PORT OF SPAIN, Trinidad, CMC – President Paula Mae-Weekes has signed the legislation proclaiming the Dangerous Drugs (Amendment) Act that will allow for persons to have in their possession up to 30 grammes of marijuana as of Monday.
A brief statement from the Office of the Parliament noted that the head of state had by signing the proclamation fixed December 23 “as the date on which the Act shall come into operation”.
As a result, adults can have in their possession up to 30 grams of marijuana and each adult in every home can own up to four plants. They are not allowed to smoke marijuana in a public place and or while operating a vehicle.
The bill on the decriminalisation of small amounts of marijuana was passed in the House of Representatives and the Senate. However, the Senate did not debate the Cannabis Control Bill (to regulate the business of cannabis) as the House sent this to a joint select committee. The committee will report to Parliament in February.
Earlier this week, Prime Minister Dr. Keith Rowley said once the law is proclaimed it opens doors to several things.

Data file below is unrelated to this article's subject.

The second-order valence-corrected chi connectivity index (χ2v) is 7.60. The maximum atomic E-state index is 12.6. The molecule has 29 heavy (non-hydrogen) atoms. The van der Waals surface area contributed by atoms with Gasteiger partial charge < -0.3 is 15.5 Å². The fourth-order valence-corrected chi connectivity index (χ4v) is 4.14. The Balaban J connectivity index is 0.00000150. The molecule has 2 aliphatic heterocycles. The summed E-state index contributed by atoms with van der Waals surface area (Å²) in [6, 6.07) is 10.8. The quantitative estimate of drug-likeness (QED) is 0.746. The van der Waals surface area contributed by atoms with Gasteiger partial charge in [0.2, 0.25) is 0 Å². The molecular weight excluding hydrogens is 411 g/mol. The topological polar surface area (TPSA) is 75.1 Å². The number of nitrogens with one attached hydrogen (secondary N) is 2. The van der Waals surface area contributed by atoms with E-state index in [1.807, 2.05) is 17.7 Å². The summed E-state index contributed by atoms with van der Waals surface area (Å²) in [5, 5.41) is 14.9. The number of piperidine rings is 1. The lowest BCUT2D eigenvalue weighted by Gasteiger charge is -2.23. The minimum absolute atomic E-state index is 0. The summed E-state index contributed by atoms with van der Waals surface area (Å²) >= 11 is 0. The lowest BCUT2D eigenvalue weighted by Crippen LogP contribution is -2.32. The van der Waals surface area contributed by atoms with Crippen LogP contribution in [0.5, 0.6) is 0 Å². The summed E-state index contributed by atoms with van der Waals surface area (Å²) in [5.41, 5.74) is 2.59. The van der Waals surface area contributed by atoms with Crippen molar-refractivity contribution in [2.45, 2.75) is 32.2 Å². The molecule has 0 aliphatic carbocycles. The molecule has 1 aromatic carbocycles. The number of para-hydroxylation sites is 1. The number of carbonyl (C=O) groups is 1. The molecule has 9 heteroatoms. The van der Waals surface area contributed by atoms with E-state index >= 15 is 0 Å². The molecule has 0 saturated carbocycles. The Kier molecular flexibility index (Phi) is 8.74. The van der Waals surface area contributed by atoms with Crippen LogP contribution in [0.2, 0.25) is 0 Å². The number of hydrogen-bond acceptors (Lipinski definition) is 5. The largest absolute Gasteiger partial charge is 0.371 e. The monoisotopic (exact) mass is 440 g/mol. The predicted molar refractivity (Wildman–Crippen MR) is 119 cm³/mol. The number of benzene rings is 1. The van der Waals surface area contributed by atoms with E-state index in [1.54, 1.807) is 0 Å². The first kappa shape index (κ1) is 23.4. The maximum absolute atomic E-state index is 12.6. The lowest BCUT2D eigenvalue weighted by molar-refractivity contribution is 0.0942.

“Once it is proclaimed a new State will exist and that will allow us to do a number of things including persons who are incarcerated for the minimum quantities, to be released and persons who have to get their records expunged there is a process,” he said.
On Friday, Attorney general Faris Al-Rawi told reporters that anyone with a charge or conviction for under 100 grammes of cannabis or 14 grammes of resin can benefit from the new bill.
He said it would be lawful to possess up to 30 grammes of cannabis, the weight of three packs of 20 tobacco cigarettes, or an equal amount of resin. Higher amounts will incur a mix of spot fines, court fines and/or community service.
The Attorney General said that 10,000 booklets of penalty forms are being printed “so the police are ready for use.
“The police will do a very aggressive exercise of monitoring and awareness,” he said, adding that law enforcement officials would monitor the use of cannabis, drunk driving and drugs such as ketamine, meta-amphetamine and LSD.
“The police service is on high alert to protect our citizens,” he said, telling reporters that being under the influence of alcohol or drugs when driving would still incur a TT$12,500 (One Tt dollar=US$0.16 cents) fine and three years jail for a first offence and a TT$25,000 fine and five years jail (second offence) under the Motor Vehicle and Road Traffic Act.
Al-Rawi said, in prison, there were 90 people convicted for possession, of whom 70 qualify for release under the bill. Likewise, out of 38 people in remand, some 17 can potentially be discharged.
“There are 14 children at children’s rehabilitation centres within the application of the laws,” he said.